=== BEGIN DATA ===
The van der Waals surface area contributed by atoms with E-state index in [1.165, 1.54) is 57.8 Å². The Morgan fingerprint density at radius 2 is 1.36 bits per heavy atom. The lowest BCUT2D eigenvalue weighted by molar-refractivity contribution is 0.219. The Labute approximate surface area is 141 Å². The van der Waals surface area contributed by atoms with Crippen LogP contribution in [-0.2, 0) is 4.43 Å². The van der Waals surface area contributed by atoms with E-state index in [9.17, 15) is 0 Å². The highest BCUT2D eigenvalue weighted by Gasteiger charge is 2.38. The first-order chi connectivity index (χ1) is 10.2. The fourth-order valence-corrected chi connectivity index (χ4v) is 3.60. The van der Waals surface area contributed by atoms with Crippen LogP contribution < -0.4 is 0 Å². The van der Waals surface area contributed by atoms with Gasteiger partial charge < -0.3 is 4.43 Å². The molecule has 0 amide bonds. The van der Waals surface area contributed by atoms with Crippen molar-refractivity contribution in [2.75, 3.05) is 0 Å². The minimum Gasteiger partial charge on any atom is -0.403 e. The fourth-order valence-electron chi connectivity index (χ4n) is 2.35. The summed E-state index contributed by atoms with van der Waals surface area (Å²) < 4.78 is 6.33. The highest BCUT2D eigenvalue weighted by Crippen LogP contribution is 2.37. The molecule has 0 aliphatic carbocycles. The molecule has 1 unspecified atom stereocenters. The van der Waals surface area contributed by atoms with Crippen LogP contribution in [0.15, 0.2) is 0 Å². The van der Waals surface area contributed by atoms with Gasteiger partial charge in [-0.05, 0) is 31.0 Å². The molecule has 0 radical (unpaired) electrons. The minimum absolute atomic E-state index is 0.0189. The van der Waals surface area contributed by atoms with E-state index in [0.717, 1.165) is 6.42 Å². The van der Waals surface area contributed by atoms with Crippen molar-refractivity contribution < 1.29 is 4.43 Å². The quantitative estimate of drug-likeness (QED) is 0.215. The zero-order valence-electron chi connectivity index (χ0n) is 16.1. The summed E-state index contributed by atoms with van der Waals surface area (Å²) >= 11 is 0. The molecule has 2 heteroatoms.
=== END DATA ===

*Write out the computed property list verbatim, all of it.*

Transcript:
The van der Waals surface area contributed by atoms with E-state index in [1.165, 1.54) is 57.8 Å². The Morgan fingerprint density at radius 2 is 1.36 bits per heavy atom. The lowest BCUT2D eigenvalue weighted by molar-refractivity contribution is 0.219. The Labute approximate surface area is 141 Å². The van der Waals surface area contributed by atoms with Crippen LogP contribution in [-0.2, 0) is 4.43 Å². The van der Waals surface area contributed by atoms with E-state index in [9.17, 15) is 0 Å². The highest BCUT2D eigenvalue weighted by Gasteiger charge is 2.38. The first-order chi connectivity index (χ1) is 10.2. The fourth-order valence-corrected chi connectivity index (χ4v) is 3.60. The van der Waals surface area contributed by atoms with Crippen LogP contribution < -0.4 is 0 Å². The van der Waals surface area contributed by atoms with Gasteiger partial charge < -0.3 is 4.43 Å². The molecule has 0 amide bonds. The van der Waals surface area contributed by atoms with Crippen molar-refractivity contribution in [2.75, 3.05) is 0 Å². The minimum Gasteiger partial charge on any atom is -0.403 e. The fourth-order valence-electron chi connectivity index (χ4n) is 2.35. The summed E-state index contributed by atoms with van der Waals surface area (Å²) < 4.78 is 6.33. The highest BCUT2D eigenvalue weighted by Crippen LogP contribution is 2.37. The molecule has 0 aliphatic carbocycles. The molecule has 1 unspecified atom stereocenters. The van der Waals surface area contributed by atoms with Crippen LogP contribution in [0.15, 0.2) is 0 Å². The van der Waals surface area contributed by atoms with Gasteiger partial charge in [-0.05, 0) is 31.0 Å². The molecule has 0 radical (unpaired) electrons. The minimum absolute atomic E-state index is 0.0189. The van der Waals surface area contributed by atoms with E-state index in [0.717, 1.165) is 6.42 Å². The van der Waals surface area contributed by atoms with Crippen molar-refractivity contribution < 1.29 is 4.43 Å². The quantitative estimate of drug-likeness (QED) is 0.215. The zero-order valence-electron chi connectivity index (χ0n) is 16.1. The summed E-state index contributed by atoms with van der Waals surface area (Å²) >= 11 is 0. The molecule has 2 heteroatoms.